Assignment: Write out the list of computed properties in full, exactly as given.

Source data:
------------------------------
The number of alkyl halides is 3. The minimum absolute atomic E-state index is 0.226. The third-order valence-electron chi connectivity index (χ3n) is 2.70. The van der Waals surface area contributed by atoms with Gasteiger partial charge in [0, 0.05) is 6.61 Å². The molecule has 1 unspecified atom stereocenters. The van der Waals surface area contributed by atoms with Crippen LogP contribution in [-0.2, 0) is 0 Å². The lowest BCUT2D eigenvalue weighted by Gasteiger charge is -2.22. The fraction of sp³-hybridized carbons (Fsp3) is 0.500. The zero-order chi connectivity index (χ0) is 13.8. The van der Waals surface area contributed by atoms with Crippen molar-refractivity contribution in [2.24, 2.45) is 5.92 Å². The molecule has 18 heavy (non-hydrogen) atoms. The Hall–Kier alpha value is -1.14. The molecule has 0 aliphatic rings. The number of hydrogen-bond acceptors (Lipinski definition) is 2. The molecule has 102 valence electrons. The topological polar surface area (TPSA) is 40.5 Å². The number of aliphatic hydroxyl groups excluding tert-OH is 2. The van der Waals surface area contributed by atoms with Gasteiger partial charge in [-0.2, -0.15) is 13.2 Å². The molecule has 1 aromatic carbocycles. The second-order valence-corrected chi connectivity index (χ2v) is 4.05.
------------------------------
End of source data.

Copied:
The number of alkyl halides is 3. The minimum absolute atomic E-state index is 0.226. The third-order valence-electron chi connectivity index (χ3n) is 2.70. The van der Waals surface area contributed by atoms with Gasteiger partial charge in [0, 0.05) is 6.61 Å². The molecule has 1 unspecified atom stereocenters. The van der Waals surface area contributed by atoms with Crippen LogP contribution in [-0.2, 0) is 0 Å². The lowest BCUT2D eigenvalue weighted by Gasteiger charge is -2.22. The fraction of sp³-hybridized carbons (Fsp3) is 0.500. The zero-order chi connectivity index (χ0) is 13.8. The van der Waals surface area contributed by atoms with Crippen molar-refractivity contribution in [2.24, 2.45) is 5.92 Å². The molecule has 18 heavy (non-hydrogen) atoms. The Hall–Kier alpha value is -1.14. The molecule has 0 aliphatic rings. The number of hydrogen-bond acceptors (Lipinski definition) is 2. The molecule has 102 valence electrons. The topological polar surface area (TPSA) is 40.5 Å². The number of aliphatic hydroxyl groups excluding tert-OH is 2. The van der Waals surface area contributed by atoms with Gasteiger partial charge in [-0.2, -0.15) is 13.2 Å². The molecule has 1 aromatic carbocycles. The second-order valence-corrected chi connectivity index (χ2v) is 4.05.